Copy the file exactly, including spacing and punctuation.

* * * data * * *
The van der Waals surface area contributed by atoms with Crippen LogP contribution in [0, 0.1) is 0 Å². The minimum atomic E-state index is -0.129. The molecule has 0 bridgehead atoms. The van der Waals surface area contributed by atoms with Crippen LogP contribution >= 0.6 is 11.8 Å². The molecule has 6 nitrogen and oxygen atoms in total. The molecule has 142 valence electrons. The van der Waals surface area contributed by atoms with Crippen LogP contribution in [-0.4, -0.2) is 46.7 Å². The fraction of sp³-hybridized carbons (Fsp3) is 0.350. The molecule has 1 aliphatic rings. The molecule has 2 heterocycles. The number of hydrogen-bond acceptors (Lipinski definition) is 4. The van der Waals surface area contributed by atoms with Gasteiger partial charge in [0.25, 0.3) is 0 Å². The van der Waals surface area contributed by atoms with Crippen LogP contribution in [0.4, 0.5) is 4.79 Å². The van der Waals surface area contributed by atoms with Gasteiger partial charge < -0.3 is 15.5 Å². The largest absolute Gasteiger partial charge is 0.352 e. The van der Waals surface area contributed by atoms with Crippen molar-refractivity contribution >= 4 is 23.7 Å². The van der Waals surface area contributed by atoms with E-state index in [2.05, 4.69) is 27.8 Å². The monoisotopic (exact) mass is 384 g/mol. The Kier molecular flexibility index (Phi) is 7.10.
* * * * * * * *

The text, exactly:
The van der Waals surface area contributed by atoms with Crippen LogP contribution in [0, 0.1) is 0 Å². The minimum atomic E-state index is -0.129. The molecule has 0 bridgehead atoms. The van der Waals surface area contributed by atoms with Crippen LogP contribution >= 0.6 is 11.8 Å². The molecule has 6 nitrogen and oxygen atoms in total. The molecule has 142 valence electrons. The van der Waals surface area contributed by atoms with Crippen LogP contribution in [-0.4, -0.2) is 46.7 Å². The fraction of sp³-hybridized carbons (Fsp3) is 0.350. The molecule has 1 aliphatic rings. The molecule has 2 heterocycles. The number of hydrogen-bond acceptors (Lipinski definition) is 4. The van der Waals surface area contributed by atoms with Gasteiger partial charge in [0.25, 0.3) is 0 Å². The van der Waals surface area contributed by atoms with Crippen LogP contribution in [0.4, 0.5) is 4.79 Å². The van der Waals surface area contributed by atoms with Gasteiger partial charge < -0.3 is 15.5 Å². The largest absolute Gasteiger partial charge is 0.352 e. The van der Waals surface area contributed by atoms with Crippen molar-refractivity contribution >= 4 is 23.7 Å². The van der Waals surface area contributed by atoms with E-state index in [2.05, 4.69) is 27.8 Å². The monoisotopic (exact) mass is 384 g/mol. The Kier molecular flexibility index (Phi) is 7.10.